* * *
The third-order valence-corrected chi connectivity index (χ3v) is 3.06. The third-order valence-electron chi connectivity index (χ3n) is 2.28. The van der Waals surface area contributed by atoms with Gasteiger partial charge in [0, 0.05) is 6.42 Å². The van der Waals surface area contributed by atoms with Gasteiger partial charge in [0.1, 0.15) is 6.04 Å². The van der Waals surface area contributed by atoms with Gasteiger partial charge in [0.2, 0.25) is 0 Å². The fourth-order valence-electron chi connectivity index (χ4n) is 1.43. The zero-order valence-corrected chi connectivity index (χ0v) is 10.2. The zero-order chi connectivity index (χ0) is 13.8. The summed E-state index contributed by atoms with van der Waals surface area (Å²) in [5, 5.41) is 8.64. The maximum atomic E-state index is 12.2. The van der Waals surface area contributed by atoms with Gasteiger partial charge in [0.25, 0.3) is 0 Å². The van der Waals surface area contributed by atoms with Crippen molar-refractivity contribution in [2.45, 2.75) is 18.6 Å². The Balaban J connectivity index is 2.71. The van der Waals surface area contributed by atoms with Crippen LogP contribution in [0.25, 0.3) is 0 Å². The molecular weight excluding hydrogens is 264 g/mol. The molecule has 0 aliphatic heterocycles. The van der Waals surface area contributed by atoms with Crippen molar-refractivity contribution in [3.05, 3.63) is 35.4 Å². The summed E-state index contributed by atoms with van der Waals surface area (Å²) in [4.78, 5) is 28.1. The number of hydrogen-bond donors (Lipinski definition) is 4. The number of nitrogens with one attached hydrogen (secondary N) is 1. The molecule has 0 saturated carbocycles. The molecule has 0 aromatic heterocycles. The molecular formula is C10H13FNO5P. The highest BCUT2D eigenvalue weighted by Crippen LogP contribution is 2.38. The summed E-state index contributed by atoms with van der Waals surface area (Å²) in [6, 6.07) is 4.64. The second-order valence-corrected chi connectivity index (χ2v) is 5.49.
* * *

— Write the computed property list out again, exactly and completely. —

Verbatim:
The third-order valence-corrected chi connectivity index (χ3v) is 3.06. The third-order valence-electron chi connectivity index (χ3n) is 2.28. The van der Waals surface area contributed by atoms with Gasteiger partial charge in [0, 0.05) is 6.42 Å². The van der Waals surface area contributed by atoms with Gasteiger partial charge in [0.1, 0.15) is 6.04 Å². The van der Waals surface area contributed by atoms with Gasteiger partial charge in [0.2, 0.25) is 0 Å². The fourth-order valence-electron chi connectivity index (χ4n) is 1.43. The zero-order valence-corrected chi connectivity index (χ0v) is 10.2. The zero-order chi connectivity index (χ0) is 13.8. The summed E-state index contributed by atoms with van der Waals surface area (Å²) in [5, 5.41) is 8.64. The maximum atomic E-state index is 12.2. The van der Waals surface area contributed by atoms with Gasteiger partial charge in [0.25, 0.3) is 0 Å². The van der Waals surface area contributed by atoms with Crippen molar-refractivity contribution in [2.45, 2.75) is 18.6 Å². The Balaban J connectivity index is 2.71. The van der Waals surface area contributed by atoms with Crippen LogP contribution in [0.25, 0.3) is 0 Å². The molecular weight excluding hydrogens is 264 g/mol. The molecule has 0 aliphatic heterocycles. The van der Waals surface area contributed by atoms with Crippen molar-refractivity contribution in [3.05, 3.63) is 35.4 Å². The summed E-state index contributed by atoms with van der Waals surface area (Å²) in [4.78, 5) is 28.1. The number of hydrogen-bond donors (Lipinski definition) is 4. The number of nitrogens with one attached hydrogen (secondary N) is 1. The molecule has 0 saturated carbocycles. The molecule has 0 aromatic heterocycles. The molecular formula is C10H13FNO5P. The highest BCUT2D eigenvalue weighted by Crippen LogP contribution is 2.38. The summed E-state index contributed by atoms with van der Waals surface area (Å²) in [6, 6.07) is 4.64. The second-order valence-corrected chi connectivity index (χ2v) is 5.49.